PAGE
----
The PERISSTM method uses the nature of plasmid incompatibility, that is one E. coli acts as one reaction field, and one DRP variant translated from one plasmid can be screened as an affinity for the target membrane protein. This innovative method enables screening of one billion size libraries using only E. coli culture equipment without the need for expensive HTS equipment, and is capable of finding candidate DRPs from libraries in a short period time (about six months). On the other hand, existing technologies such as the phage display method and mRNA display based on cell-free translation systems are well known. However, these are not suitable for screening for DRPs due to their inability to correctly generate DRP molecules and need for ad hoc preparation of target molecule such as ion channel in the evaluation system.
In addition, DRPs have been synthesized mainly by peptide chemical synthesis, but it is difficult to synthesize such a complex higher-order structure in a sufficient quantity and requires high production costs. In collaboration with a Japanese chemical company, we have developed a technology for secreting DRP from the culture supernatant of E. coli, aiming at simple and low-cost mass production of DRP. By providing solutions to the two major challenges of screening and manufacturing, we can lower the barriers to research and development and dramatically increase the speed of development.

Nearly all global pharma companies are included as our target customers (pipeline buyer and users of drug discovery partnering), since they have identified many diseases involving ion channels as targets for development. The global market for conventional small molecule drugs targeting ion channels is reported to be approximately $12billion per year, but there are a number of ion channels that have yet to be explored due to the difficulties of drug discovery. DRPs can open up new markets and the size of the pharmaceutical market in the future is immense.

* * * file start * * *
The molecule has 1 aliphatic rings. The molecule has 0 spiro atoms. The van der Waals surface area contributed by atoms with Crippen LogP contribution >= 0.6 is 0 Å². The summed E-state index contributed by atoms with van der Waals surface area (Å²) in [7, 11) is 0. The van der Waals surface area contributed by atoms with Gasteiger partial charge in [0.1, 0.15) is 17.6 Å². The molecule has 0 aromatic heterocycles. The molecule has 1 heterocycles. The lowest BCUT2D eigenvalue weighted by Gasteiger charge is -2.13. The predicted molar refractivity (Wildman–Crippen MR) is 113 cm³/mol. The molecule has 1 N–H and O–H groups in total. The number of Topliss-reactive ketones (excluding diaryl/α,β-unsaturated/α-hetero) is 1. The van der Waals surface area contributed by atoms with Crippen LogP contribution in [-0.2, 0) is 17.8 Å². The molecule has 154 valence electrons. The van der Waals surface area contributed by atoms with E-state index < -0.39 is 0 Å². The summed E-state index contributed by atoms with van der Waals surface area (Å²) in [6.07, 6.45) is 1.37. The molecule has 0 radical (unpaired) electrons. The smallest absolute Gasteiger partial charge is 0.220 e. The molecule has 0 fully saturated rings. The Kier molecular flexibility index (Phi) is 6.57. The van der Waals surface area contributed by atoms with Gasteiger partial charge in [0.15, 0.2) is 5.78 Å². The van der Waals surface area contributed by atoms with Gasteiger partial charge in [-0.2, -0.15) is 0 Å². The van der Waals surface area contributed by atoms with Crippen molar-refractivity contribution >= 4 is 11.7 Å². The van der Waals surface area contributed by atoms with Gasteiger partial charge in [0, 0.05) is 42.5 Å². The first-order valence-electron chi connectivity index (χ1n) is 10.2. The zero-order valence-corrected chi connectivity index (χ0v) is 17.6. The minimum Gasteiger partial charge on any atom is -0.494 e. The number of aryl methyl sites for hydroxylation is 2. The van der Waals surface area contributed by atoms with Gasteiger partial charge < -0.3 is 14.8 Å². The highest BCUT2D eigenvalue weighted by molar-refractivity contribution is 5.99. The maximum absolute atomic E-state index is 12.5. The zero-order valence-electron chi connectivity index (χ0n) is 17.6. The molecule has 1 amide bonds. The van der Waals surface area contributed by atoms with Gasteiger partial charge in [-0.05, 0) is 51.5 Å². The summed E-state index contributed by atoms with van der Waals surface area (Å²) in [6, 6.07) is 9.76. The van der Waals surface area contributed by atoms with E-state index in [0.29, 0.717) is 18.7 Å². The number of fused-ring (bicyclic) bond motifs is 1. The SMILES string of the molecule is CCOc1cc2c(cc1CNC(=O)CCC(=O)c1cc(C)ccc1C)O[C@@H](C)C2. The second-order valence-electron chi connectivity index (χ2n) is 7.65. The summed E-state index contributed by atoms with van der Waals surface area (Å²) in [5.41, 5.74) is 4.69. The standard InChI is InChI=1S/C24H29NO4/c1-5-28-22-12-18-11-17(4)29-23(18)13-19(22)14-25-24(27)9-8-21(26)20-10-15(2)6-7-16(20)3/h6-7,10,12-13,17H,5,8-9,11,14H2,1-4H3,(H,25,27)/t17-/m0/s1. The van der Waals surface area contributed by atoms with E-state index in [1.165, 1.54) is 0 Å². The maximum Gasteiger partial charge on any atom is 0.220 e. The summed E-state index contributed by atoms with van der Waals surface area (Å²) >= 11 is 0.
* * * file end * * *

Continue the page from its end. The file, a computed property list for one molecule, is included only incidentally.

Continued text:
In recent years, the number of peptide drugs approved by the U.S. FDA has grown to rival protein and antibody drugs in terms of the number of new drugs approved, and the peptide drug market is expected to grow to $23 billion by 2020. Each of our pipeline products has the potential to become blockbusters (annual sales of more than $1 billion) in the markets and is an attractive market.

Proposer/team biographies/awards received
Tadashi Kimura, Ph.D. the inventor of Veneno Technologies, won the Special Jury Prize in NEDO's Technology commercialization program 2015 and the Grand Prize in Global Tech EDGE NEXT (2019) at the University of Tsukuba. He has also been selected for the JST Research Results Development Program (START), a program to create new industries from universities. In July this year, Veneno Technologies Co. Ltd. was incorporated with Kazunori Yoshikawa, who has extensive experience in bio-venture management, as President and CEO.


Figure: Conceptual diagram of the PERISSTM method 
In the PERISSTM cycle, membrane proteins such as ion channels, which are target molecules, are expressed in the inner membrane and each DRP variant in the periplasmic space simultaneously, and then DRPs that interact with the target molecules are recovered together with genetic information. By repeating this cycle, peptides that bind specifically to the target molecule are enriched, and the target DRP candidates can be screened from the DRP-focused library in a short period of time.


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Over 30 years of experiences in the pharmaceutical industry. Well-experienced in non-clinical and clinical development of multiple global products, including recombinant proteins and antibody drugs. Later, as a management member of several biotech ventures, involved in starting company, raising capital, forming business alliances with pharmaceutical companies.